The White House Was Decorated by a Boston Company

Rafanelli Events worked closely with Michelle Obama to design holiday looks in twelve rooms.


Michele Obama greets visitors in the Vermeil Room. / Photo courtesy of Michael Blanchard

Rafanelli Events has designed the decor for state dinners and other official White House programs during the Obama administration, but they’ve never attempted to take on the holidays—until now.

It’s a big job to decorate the White House during a season when more than 68,000 people visit the halls, but the Boston and New York-based event design company was up for the challenge and executed designs in twelve rooms.

President and CCO Bryan Rafanelli and twenty members of his team worked closely with First Lady Michelle Obama and the White House Social Office on the plans. Together, with 100 volunteers from 35 states, the project took five days to install.

This year’s theme, Timeless Traditions, reflects cherished holiday ideals and showcases hand-cut paper snowflakes, silver bells, vintage fabrics and ribbons, and a garden of whimsical snowmen.

One decoration highlight, the White House Christmas Tree, is inspired by the stars and stripes of the American Flag and designed to honor the military. Messages to the troops from their families wind around the tree on a ribbon.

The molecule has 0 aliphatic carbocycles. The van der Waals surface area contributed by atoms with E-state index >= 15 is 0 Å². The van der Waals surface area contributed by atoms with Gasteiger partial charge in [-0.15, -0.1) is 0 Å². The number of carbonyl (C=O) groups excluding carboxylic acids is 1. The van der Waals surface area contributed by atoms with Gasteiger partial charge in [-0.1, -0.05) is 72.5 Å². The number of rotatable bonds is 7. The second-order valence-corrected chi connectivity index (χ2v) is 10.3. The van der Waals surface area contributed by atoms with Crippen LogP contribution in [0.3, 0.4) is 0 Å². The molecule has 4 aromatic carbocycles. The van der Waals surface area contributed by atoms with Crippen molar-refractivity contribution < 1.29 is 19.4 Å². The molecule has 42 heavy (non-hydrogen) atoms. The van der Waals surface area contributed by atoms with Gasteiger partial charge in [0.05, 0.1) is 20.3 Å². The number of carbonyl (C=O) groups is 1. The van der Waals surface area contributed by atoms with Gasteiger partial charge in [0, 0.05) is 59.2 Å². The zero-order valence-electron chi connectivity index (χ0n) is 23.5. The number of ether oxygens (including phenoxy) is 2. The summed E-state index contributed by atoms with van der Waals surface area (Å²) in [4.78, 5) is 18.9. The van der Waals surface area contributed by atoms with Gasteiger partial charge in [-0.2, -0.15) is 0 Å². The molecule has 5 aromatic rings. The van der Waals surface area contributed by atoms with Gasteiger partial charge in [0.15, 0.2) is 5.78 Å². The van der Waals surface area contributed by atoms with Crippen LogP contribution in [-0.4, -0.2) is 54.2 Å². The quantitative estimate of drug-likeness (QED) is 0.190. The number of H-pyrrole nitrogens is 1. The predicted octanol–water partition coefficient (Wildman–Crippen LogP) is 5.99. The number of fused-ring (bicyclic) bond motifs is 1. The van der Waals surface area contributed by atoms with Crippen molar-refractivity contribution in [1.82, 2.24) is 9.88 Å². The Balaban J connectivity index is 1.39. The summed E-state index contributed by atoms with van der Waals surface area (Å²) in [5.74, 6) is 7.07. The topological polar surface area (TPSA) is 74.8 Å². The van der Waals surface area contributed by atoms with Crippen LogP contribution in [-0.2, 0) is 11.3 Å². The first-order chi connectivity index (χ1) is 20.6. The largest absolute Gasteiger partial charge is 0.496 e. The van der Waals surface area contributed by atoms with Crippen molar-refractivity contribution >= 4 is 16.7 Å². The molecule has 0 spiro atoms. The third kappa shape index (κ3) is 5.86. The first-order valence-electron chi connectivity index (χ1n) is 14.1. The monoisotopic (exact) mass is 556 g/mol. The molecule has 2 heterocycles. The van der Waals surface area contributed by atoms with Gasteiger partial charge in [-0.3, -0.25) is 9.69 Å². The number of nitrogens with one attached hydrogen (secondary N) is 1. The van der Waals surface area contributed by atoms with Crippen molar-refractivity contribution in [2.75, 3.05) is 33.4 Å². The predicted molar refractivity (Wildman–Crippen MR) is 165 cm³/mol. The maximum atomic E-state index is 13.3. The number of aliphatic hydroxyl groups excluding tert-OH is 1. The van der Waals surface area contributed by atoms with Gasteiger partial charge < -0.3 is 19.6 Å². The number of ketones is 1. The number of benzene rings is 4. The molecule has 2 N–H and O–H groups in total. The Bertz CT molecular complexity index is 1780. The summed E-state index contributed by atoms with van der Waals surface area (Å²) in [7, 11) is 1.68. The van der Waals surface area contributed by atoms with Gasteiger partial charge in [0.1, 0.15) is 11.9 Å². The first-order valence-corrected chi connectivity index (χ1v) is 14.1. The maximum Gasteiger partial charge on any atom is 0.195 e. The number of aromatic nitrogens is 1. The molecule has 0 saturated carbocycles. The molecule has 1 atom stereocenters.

To focus on sustainability, 90 percent of the design uses repurposed ornaments and embellishments from the White House inventory.

“We are so pleased to have been able to execute this holiday vision by creating only ten percent of the design with new products and materials,” said Rafanelli in a press release.


The Red Room, with two trees draped in vintage fabrics and ornaments. / Photo courtesy of Michael Blanchard


The Blue Room has this year’s White House Christmas Tree, an 18.5-foot fir designed to honor the military. / Photo courtesy of Michael Blanchard


The Lower Cross Hall, with arched garlands and more than 4,000 bells. / Photo courtesy of Michael Blanchard


A family of penguins by the East Visitor Entrance and East Wing Hallway. / Photo courtesy of Michael Blanchard


The East Garden Room, with larger-than-life replicas of Obama dogs Bo and Sunny. / Photo courtesy of Michael Blanchard


Outside, 56 ‘snowpeople’ represent the states and territories of the United States. / Photo courtesy of Michael Blanchard